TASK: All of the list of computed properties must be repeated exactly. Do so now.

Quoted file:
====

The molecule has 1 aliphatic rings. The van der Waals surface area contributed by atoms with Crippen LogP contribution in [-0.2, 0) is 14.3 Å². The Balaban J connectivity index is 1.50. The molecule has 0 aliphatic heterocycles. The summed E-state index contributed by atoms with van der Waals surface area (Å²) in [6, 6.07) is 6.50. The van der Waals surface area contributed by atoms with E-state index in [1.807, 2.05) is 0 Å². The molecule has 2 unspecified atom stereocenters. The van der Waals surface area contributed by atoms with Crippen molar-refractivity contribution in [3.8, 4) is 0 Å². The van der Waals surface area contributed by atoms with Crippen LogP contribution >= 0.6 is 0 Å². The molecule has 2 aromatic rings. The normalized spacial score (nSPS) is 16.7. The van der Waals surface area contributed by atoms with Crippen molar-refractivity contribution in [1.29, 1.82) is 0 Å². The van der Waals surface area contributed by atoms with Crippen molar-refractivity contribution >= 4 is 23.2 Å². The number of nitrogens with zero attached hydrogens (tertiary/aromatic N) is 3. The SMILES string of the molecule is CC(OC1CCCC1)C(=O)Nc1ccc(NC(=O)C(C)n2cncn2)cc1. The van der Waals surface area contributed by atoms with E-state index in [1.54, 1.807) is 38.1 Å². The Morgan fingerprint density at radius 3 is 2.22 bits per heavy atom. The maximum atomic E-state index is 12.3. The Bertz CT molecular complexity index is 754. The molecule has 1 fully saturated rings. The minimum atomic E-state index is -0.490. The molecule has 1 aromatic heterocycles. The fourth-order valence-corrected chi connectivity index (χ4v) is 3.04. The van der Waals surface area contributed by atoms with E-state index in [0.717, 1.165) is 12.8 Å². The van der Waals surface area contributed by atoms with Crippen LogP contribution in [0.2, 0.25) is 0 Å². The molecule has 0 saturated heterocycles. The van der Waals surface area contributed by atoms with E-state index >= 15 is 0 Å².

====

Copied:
The molecule has 1 aliphatic rings. The van der Waals surface area contributed by atoms with Crippen LogP contribution in [-0.2, 0) is 14.3 Å². The Balaban J connectivity index is 1.50. The molecule has 0 aliphatic heterocycles. The summed E-state index contributed by atoms with van der Waals surface area (Å²) in [6, 6.07) is 6.50. The van der Waals surface area contributed by atoms with E-state index in [1.807, 2.05) is 0 Å². The molecule has 2 unspecified atom stereocenters. The van der Waals surface area contributed by atoms with Crippen molar-refractivity contribution in [3.8, 4) is 0 Å². The van der Waals surface area contributed by atoms with Crippen LogP contribution >= 0.6 is 0 Å². The molecule has 2 aromatic rings. The normalized spacial score (nSPS) is 16.7. The van der Waals surface area contributed by atoms with Crippen molar-refractivity contribution in [1.29, 1.82) is 0 Å². The van der Waals surface area contributed by atoms with Crippen molar-refractivity contribution >= 4 is 23.2 Å². The number of nitrogens with zero attached hydrogens (tertiary/aromatic N) is 3. The SMILES string of the molecule is CC(OC1CCCC1)C(=O)Nc1ccc(NC(=O)C(C)n2cncn2)cc1. The van der Waals surface area contributed by atoms with E-state index in [1.54, 1.807) is 38.1 Å². The Morgan fingerprint density at radius 3 is 2.22 bits per heavy atom. The maximum atomic E-state index is 12.3. The Bertz CT molecular complexity index is 754. The molecule has 1 fully saturated rings. The minimum atomic E-state index is -0.490. The molecule has 1 aromatic heterocycles. The fourth-order valence-corrected chi connectivity index (χ4v) is 3.04. The van der Waals surface area contributed by atoms with E-state index in [0.717, 1.165) is 12.8 Å². The van der Waals surface area contributed by atoms with Crippen LogP contribution in [0.2, 0.25) is 0 Å². The molecule has 0 saturated heterocycles. The van der Waals surface area contributed by atoms with E-state index >= 15 is 0 Å².